Last time we were in St. Louis, Charlene and Pat took us on a 130-mile ride through some beautiful country to Elephant Rocks State Park.
When the Ozark plateau was formed during a great uplifting of the entire area about 250 million years ago, the vertical cracks (or joints) between the rocks became more pronounced. Time and weather took its toll, clearing the weakest pieces out of the joints and laying the immense, oblong blocks of granite bare to the elements. Slowly, the corners were worn away to give the boulders their smooth rounded shape, and trees and shrubs grew in the cracks to help enlarge the joints and wear away the surface of the rock. Physical and chemical weathering has also created circular depressions called tinajitas which hold temporary pools of water and often house tadpoles.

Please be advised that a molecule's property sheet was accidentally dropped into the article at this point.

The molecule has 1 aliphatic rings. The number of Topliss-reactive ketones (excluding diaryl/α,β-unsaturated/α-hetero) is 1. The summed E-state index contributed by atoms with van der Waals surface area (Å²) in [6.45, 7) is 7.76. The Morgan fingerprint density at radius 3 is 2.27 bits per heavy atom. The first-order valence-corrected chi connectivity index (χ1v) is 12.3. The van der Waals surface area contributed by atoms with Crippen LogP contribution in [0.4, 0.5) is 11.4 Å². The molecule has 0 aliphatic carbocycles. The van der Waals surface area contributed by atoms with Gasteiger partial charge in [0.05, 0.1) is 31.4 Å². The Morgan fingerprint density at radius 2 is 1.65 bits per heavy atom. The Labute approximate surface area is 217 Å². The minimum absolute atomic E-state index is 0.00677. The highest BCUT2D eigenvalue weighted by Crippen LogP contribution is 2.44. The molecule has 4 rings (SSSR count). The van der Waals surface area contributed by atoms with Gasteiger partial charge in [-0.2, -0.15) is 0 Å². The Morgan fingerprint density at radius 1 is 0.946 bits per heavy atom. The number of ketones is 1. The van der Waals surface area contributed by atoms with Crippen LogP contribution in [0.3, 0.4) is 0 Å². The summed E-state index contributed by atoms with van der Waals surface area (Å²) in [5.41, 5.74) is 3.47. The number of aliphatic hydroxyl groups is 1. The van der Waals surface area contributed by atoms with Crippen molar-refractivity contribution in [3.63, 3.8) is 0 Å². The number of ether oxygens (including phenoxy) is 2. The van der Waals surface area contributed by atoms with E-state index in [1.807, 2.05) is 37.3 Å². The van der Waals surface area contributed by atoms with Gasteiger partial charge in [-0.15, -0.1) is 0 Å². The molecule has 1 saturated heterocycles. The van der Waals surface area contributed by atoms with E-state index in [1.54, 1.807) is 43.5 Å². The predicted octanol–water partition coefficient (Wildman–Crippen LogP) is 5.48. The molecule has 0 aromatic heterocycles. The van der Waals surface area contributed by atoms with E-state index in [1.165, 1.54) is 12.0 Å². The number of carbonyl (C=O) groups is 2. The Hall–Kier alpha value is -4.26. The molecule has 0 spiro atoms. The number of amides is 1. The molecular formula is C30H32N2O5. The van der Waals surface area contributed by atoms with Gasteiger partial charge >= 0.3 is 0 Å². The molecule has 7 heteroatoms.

There is no record of the actual number of “elephants” inhabiting the park. Old ones erode away and new elephants wait beneath the cracks and joints of the granite hillside. The park’s pink patriarch, Dumbo, is 27 feet tall, 35 feet long and 17 feet wide, weighing in at a colossal 680 tons!
Keep in mind that Cliff and I are on a budget; we really can't afford to head off to Wyoming, but we surely do have some great places to visit right here in Missouri and the surrounding states. And that's affordable!